The coming times will see a fully geared-up IPRS shinning amid emerging opportunities and challenges, adhering to the highest levels of commitment while remaining true to its core values of Solidarity, Equality, Resilience, and Transparency to serve the interests of its members and the music community at large.
Commenting on IPRS’s journey so far, legendary poet, lyricist, screenwriter, and IPRS Chairman Javed Akhtar Sahab said, “I am pleased with the IPRS’s initiatives, led by the CEO, Mr. Rakesh Nigam, to not only safeguard the rights of music creators but also consistently reach out to them through various initiatives to ensure they are aware of their rights over the music they create. I am happy that the IPRS not only survived the pandemic but could also distribute frequent royalties to the members and financial aid to many struggling to make ends meet. And all these were made possible due to the commendable increase in revenues and our ability to do what was necessary during a calamity. Concerted efforts by IPRS at problem-solving in vexing matters have shown visible gains that have brightened the prospects of our members and stakeholders. For further progress and development, I hope our government will appreciate our efforts and give us a helping hand in building a more compliant music ecosystem, which we will always need.”
Commenting on IPRS’s role, music maestro A. R. Rahman said, “As an IPRS member, I am glad to see IPRS evolving as a strong pillar of the music industry. It has not only emerged as a prominent voice upholding its members’ rights and ensuring their due credit and royalties but has been actively working to support its members with the required knowledge and guidance, to help them make the most from the music they create. With its expanding footprint and rapid advancements, the role of IPRS has gained considerable significance in the burgeoning Indian music industry.”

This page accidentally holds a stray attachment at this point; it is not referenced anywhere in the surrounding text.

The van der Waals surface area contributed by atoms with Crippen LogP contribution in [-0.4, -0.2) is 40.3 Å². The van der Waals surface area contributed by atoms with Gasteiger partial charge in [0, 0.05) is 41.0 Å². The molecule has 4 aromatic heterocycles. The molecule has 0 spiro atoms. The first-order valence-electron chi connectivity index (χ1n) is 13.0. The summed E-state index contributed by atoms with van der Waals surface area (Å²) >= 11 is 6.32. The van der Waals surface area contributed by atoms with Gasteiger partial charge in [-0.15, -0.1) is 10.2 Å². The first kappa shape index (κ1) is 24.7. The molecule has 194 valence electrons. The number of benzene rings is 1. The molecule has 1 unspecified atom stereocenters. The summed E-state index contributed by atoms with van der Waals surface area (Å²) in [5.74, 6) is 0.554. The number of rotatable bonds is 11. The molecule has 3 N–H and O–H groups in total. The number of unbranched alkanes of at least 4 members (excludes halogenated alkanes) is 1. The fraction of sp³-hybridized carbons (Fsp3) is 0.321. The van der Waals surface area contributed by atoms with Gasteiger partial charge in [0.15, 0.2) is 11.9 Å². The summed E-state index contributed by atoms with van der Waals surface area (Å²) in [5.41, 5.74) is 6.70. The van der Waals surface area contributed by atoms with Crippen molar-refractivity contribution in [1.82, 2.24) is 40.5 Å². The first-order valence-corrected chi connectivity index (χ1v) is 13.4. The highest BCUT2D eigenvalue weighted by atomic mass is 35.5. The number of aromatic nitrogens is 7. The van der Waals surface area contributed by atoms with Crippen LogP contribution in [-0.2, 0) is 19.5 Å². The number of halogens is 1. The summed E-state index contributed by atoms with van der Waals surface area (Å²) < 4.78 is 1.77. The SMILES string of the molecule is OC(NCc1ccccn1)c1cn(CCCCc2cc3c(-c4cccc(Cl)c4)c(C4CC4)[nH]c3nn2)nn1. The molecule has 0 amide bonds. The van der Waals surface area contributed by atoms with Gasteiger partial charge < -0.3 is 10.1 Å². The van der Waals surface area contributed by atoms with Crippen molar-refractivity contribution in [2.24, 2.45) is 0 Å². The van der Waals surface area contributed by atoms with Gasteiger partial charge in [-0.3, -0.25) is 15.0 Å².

Commenting on the IPRS initiatives legendary lyricist and IPRS Board member, Sameer Anjaan said, “As an author myself, I am happy to state that IPRS has worked hard to guarantee that music creators are acknowledged and credited for their work and that their creativity is respected. I appreciate the efforts made to raise awareness of copyrights and licensing matters through various initiatives that will help drive compliance and bring about a mindset shift. Non-compliance with music licensing norms continues to plague the nation, draining the music industry of huge revenues and depriving the creators and music owners of what is rightfully theirs.”
Rakesh Nigam, CEO of IPRS said, “Our five-decade journey has been incredible, and we feel privileged and honoured to continue on this path of collective growth with our members and business partners. We are thrilled to be setting a new benchmark with every passing year and want to smash the ceiling in revenues and royalties for our members. However, compliance with music copyright remains a big concern for CMOs like IPRS. Although our efforts to develop a more compliant music ecosystem continue, we invite all key stakeholders and industry groups to join us in paving the way for a prosperous future for music and its makers.”
“IPRS is a not-for-profit Society owned by its members, working to ensure fair remuneration for the utilisation of their music. Music is more than an industry. It is a cultural powerhouse. I take this opportunity to thank all who have joined us in our efforts to promote music and its creators and leave a message for the rest that denying royalties to those deserving will dampen creativity and ultimately weaken the cultural fabric of the nation.” added Nigam.
IPRS is India’s only Copyright Society registered under the Copyright Act, of 1957, and counts nearly 10,000 of India’s best-known authors, composers, and music publishers as its members. IPRS is authorized under the Copyright Act, 1957 to carry on the business and granting of licenses in respect of literary works and musical works assigned to it by its members as well as collect and distribute authors’ statutory royalties, for the exploitation of these works either by way of live performances and/or sound recordings through any medium except when exhibited as a part of a cinematograph film shown in a cinema hall.